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"But the Greek CA deficit was not 10 % of GDP when Greece was attacked. It is 10 % of GDP after the ECB-led Troika has destroyed the Greek domestic economy (and thereby cratered GDP) and imposed usurious interest rates on its foreign debts."

(This whole usurious debt is nonsensical. Greece still pays whatever interest rate it did got quite prior to the crisis on most of its debt. Even you can't assume that the new interest rates have already influenced its CA.)

Wait a moment. You are saying all the time that everything depends on CA deficits. But whatever, lets say it was only 8.0% in 2007. So what?

"You are using a snapshot of different points in the business cycle to say something about the relative magnitude of structural variables. That's nonsense."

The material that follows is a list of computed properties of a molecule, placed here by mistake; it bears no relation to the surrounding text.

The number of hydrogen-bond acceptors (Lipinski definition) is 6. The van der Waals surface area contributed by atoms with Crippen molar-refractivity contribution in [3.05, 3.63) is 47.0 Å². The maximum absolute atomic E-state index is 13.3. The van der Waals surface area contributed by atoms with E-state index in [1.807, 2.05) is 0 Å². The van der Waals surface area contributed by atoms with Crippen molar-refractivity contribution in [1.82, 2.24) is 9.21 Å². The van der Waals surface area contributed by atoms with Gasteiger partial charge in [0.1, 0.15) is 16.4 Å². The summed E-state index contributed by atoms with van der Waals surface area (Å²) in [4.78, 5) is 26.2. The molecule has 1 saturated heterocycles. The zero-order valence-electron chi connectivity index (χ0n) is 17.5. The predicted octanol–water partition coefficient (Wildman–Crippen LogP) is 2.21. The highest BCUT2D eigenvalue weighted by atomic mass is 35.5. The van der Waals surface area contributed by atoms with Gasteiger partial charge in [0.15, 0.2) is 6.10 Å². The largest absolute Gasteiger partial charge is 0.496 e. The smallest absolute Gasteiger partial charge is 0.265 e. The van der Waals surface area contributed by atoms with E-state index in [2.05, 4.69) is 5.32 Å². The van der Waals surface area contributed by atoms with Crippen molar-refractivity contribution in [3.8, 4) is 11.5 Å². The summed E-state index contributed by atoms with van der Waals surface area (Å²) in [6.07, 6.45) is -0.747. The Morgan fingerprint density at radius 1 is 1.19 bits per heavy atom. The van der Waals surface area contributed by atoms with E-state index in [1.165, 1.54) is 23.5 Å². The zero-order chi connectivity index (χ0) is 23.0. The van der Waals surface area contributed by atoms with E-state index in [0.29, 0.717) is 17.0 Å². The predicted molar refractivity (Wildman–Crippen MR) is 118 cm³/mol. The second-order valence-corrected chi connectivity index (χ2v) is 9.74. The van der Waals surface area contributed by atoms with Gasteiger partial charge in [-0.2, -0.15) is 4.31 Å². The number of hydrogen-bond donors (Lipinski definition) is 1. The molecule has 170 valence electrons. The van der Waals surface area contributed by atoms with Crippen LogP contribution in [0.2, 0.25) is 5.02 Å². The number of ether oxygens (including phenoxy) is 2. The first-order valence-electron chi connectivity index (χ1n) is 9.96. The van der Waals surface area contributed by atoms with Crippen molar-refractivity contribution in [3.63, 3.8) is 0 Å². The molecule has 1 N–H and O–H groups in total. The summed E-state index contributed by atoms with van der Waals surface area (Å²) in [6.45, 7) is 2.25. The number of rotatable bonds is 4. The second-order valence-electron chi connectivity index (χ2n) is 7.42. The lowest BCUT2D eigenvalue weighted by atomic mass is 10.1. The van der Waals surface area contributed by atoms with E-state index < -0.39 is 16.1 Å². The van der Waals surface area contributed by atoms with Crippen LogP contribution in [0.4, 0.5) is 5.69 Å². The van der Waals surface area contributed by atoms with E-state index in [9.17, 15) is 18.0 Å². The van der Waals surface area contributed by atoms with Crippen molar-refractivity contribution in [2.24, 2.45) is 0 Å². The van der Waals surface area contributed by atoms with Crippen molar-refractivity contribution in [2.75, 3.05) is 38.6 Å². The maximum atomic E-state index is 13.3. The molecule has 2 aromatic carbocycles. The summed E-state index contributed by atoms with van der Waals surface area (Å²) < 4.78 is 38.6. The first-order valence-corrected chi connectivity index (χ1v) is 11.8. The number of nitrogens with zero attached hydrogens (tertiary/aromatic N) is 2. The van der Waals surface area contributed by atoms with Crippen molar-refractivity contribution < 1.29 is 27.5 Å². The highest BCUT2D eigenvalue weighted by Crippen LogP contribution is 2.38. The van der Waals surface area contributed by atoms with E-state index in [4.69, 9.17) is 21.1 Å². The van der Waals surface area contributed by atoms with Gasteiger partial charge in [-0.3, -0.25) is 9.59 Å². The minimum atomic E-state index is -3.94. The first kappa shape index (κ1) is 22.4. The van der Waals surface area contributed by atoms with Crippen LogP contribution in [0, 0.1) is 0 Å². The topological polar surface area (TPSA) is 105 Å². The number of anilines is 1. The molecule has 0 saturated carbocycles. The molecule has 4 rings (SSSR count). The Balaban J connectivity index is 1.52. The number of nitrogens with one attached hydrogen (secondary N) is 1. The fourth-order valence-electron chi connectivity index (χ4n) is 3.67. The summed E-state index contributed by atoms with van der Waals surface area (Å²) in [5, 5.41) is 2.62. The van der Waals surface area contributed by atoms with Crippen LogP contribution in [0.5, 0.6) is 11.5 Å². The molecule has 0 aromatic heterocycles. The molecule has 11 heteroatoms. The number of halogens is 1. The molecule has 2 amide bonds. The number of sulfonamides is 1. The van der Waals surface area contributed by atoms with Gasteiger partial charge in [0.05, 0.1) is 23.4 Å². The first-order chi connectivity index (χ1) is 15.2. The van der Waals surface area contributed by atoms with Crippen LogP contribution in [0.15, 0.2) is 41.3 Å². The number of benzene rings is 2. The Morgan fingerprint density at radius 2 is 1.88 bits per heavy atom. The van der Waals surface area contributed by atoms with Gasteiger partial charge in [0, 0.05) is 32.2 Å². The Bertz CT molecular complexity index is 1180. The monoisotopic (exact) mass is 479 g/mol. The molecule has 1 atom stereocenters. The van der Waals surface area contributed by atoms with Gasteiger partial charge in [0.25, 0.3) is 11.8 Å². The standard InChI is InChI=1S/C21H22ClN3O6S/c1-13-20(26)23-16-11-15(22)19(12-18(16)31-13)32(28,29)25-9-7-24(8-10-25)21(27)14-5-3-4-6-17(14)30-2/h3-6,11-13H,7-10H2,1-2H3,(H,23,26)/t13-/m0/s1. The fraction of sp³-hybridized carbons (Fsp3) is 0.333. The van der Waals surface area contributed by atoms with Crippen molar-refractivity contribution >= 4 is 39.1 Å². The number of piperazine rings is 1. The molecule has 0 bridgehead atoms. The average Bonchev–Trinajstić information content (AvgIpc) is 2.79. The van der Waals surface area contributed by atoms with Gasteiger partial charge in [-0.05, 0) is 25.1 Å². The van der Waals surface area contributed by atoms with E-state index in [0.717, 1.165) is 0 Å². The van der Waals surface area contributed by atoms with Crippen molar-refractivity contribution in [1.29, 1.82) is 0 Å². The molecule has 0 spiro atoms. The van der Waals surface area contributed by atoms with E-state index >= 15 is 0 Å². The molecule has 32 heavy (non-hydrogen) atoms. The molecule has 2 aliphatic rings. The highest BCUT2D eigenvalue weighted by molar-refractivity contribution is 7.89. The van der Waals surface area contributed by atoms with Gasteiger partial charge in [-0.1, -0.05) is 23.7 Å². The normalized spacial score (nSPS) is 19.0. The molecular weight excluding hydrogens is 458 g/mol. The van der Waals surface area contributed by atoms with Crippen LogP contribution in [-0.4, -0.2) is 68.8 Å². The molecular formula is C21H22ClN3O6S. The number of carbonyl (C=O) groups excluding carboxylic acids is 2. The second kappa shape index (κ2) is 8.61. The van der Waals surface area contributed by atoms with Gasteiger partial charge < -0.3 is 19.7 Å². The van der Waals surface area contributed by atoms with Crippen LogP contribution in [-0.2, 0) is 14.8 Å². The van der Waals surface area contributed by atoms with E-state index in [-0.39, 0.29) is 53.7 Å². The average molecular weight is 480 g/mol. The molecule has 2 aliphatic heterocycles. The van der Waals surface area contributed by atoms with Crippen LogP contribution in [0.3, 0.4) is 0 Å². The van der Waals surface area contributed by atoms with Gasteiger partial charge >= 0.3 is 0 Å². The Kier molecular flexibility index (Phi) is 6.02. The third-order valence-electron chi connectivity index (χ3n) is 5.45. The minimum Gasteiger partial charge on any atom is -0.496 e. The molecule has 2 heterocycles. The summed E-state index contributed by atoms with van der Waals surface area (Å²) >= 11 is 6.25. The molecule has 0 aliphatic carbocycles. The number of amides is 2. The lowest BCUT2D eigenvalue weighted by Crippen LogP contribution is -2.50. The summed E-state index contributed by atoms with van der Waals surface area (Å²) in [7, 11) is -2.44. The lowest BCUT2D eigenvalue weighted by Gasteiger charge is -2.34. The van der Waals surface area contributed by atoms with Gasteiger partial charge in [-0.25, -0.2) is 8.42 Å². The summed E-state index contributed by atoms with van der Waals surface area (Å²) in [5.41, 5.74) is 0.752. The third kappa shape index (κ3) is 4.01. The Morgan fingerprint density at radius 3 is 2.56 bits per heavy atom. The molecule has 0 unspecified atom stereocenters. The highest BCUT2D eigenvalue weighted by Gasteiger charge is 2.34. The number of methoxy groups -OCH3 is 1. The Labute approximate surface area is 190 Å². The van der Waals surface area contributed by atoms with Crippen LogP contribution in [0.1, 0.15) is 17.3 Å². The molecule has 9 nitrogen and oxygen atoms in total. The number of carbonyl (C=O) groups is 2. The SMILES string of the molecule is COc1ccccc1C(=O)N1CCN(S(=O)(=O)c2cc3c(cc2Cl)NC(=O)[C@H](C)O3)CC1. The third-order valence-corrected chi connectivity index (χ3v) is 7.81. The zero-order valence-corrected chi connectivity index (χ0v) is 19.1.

Of course it is nonsense! Tell that to Migeru and his famous table! Tell that to your reflection in the mirror!

But lets talk about structural CA deficits. All I claimed is that structural CA deficits in Italy and France - not to talk about Ireland and Belgium - are low. A lot lower than in Spain and Greece and Portugal. Isn't that a bit of a problem to your CA hypothesis?

by IM on Wed Sep 7th, 2011 at 06:58:01 PM EST
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